Now that students have a basic sense of their arguments, we ask them this week to begin thinking about how they will organize their essays. Drafting an outline or argumentative brief will help students envision how they want their argument to look. Once they’ve determined a tentative shape for their argument, we ask them to think about how to build upon that shape or “skeleton argument” by integrating appeals. Additionally, we cover fallacies this week so that students may avoid making dishonest or illogical points as they attempt to write persuasive appeals.
Please remember to provide lesson and course connections each class day and to introduce and conclude your lessons along with providing transitions between activities.
The goal for the following activities is to help students begin thinking about how to organize their academic arguments.
Choose from the following activities:
1.) Use pgs. 526 - 528 in the PHG to discuss the varied possibilities for organizing arguments.
2.) Discuss how academic arguments are typically organized (as opposed to more public arguments). What do readers expect when they encounter an academic argument in terms of organization? Where do they expect to see the claim? How do they expect the body of the paper to be organized? What do they expect from the conclusion? Be sure to explain that not all academic writing is expected to be tedious and boring (as students often assume). For example, while it is common to repeat all essay points in an academic conclusion, this is also a very predictable and uninteresting way to end an argument. You might discuss which organizational conventions are important to abide by (i.e. a clear thesis claim) and which ones can be broken (i.e. the boring “In summation I shall now tell you everything I’ve already stated in my essay” conclusion).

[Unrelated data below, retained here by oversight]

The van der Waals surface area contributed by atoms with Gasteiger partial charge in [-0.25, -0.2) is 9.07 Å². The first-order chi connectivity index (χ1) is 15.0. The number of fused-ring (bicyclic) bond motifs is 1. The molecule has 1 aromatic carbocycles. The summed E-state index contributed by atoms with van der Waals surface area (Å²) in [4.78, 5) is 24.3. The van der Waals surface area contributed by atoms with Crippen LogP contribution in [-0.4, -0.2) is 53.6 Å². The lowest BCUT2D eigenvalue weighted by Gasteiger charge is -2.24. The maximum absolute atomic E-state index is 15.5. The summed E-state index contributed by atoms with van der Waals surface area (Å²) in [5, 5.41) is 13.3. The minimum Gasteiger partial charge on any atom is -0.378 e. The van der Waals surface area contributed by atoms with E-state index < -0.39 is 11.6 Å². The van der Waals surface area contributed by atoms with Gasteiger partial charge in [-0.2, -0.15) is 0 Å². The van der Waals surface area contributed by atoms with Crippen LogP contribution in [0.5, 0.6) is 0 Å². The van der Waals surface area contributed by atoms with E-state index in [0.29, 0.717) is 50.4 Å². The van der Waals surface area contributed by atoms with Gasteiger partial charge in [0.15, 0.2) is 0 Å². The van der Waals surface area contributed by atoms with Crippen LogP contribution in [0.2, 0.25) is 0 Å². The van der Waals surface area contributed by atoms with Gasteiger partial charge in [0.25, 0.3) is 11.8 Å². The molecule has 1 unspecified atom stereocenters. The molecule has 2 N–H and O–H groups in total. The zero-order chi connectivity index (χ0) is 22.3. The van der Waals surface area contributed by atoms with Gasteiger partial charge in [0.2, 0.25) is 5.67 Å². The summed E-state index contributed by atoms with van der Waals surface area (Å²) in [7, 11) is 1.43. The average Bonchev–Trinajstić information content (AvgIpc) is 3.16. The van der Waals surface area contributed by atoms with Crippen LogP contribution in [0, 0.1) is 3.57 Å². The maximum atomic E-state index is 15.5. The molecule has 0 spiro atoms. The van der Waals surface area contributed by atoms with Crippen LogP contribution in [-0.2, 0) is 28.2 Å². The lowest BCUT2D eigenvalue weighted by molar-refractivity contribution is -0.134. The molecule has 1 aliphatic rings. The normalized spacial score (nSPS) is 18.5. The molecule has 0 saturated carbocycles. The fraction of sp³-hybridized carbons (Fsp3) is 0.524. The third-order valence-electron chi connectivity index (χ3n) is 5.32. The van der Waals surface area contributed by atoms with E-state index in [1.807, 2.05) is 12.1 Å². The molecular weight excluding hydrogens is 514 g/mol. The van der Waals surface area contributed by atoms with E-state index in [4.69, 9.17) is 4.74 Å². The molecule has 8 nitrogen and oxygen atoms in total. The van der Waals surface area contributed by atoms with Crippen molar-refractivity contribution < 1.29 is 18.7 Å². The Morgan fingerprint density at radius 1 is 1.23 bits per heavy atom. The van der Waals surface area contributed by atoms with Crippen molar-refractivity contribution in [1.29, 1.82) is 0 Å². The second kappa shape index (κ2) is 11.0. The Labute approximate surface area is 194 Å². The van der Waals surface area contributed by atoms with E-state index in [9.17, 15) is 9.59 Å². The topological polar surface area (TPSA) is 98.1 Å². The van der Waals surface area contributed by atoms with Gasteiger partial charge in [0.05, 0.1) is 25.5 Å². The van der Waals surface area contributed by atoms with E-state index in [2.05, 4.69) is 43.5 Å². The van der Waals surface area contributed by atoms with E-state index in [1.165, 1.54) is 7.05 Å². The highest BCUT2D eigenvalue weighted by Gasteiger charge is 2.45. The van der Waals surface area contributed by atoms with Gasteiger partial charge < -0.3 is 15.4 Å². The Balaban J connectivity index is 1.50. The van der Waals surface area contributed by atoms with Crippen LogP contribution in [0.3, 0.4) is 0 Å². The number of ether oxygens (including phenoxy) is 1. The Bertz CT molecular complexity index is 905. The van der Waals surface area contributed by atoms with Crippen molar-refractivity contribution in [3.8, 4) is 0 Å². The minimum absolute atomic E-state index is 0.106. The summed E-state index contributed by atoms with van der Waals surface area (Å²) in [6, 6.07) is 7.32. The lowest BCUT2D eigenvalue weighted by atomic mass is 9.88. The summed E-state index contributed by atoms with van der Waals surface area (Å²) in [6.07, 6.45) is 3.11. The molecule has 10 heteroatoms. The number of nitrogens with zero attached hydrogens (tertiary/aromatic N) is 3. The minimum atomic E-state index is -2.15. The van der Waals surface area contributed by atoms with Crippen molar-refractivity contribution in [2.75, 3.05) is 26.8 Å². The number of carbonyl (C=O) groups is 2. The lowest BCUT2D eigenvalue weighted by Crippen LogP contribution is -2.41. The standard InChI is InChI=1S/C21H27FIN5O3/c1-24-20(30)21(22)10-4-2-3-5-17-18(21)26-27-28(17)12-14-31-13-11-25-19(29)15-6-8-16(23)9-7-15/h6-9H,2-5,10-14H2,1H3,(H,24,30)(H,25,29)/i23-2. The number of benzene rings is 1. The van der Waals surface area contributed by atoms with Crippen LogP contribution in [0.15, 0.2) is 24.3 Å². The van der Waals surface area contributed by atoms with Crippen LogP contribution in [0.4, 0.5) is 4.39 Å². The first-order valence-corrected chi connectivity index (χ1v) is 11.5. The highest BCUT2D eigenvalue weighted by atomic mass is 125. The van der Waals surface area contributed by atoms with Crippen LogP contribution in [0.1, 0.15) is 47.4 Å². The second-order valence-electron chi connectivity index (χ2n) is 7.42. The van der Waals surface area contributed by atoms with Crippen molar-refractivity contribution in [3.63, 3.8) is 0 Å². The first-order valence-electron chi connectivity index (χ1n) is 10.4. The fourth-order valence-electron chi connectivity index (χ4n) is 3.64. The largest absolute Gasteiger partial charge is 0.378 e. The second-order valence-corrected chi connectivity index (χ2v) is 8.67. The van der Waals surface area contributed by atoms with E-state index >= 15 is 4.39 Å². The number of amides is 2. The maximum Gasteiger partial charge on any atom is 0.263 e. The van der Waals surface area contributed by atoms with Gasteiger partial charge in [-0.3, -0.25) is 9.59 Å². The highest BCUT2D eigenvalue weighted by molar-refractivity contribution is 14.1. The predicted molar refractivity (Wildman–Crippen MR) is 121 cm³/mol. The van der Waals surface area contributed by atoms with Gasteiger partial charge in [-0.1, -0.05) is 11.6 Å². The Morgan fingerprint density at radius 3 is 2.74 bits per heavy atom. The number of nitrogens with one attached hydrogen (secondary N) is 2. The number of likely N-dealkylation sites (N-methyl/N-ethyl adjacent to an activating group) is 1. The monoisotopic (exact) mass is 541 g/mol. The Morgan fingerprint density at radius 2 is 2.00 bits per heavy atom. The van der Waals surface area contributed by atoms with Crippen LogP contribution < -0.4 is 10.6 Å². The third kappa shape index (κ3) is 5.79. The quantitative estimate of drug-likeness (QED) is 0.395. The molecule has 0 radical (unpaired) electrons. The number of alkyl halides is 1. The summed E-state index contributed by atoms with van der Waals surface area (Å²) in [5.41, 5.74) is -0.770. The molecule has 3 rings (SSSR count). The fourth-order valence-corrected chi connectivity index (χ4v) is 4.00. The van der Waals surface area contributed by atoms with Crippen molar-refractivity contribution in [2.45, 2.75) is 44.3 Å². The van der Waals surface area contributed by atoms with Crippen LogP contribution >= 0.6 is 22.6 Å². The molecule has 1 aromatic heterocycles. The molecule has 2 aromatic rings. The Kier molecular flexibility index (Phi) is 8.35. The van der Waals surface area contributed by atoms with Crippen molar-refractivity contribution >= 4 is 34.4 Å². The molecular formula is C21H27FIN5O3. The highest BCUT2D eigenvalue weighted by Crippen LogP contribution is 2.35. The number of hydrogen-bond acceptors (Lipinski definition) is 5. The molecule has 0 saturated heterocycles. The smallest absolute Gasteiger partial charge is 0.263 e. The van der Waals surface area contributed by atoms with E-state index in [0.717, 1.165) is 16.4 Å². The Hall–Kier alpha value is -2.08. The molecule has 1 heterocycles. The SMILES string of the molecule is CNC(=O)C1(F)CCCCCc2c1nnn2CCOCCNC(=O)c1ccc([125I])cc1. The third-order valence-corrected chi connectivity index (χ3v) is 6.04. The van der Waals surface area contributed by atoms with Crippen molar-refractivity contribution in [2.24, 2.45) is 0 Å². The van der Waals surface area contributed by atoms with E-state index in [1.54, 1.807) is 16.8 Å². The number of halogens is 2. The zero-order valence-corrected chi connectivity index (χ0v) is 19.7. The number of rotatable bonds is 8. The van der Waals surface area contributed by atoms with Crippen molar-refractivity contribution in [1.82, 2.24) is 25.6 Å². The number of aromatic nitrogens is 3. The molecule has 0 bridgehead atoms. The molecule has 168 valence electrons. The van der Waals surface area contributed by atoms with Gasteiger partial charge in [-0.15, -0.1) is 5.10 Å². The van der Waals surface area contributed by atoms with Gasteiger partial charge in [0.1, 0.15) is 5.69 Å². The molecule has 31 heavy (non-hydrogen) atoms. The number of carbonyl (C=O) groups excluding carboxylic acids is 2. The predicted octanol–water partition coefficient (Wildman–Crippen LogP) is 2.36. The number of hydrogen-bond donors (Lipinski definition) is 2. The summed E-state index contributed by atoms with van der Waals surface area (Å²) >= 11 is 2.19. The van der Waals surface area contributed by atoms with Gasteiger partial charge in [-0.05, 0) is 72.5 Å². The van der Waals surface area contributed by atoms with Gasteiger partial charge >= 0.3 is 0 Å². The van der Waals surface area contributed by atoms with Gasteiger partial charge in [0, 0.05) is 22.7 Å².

3.) Map out the organization patterns used by Koch and Bruck (or other sample arguments from Chapter 10). Discuss which methods seem most effective for an academic audience and why.
Give students the following advice for organizing their papers:
One way to show students that organization is flexible and that we can organize according to an audience is to have students create an argumentative brief. Your goal here is to help students see that they can block out their arguments (and play with organization and development) before they draft. The brief makes an argument visible while also offering high levels of flexibility for easy revision before whole paragraphs are committed. Argument briefs are most effective if written in full sentence form, compelling the writer to assert his or her argument points (thesis, reasons, and evidence).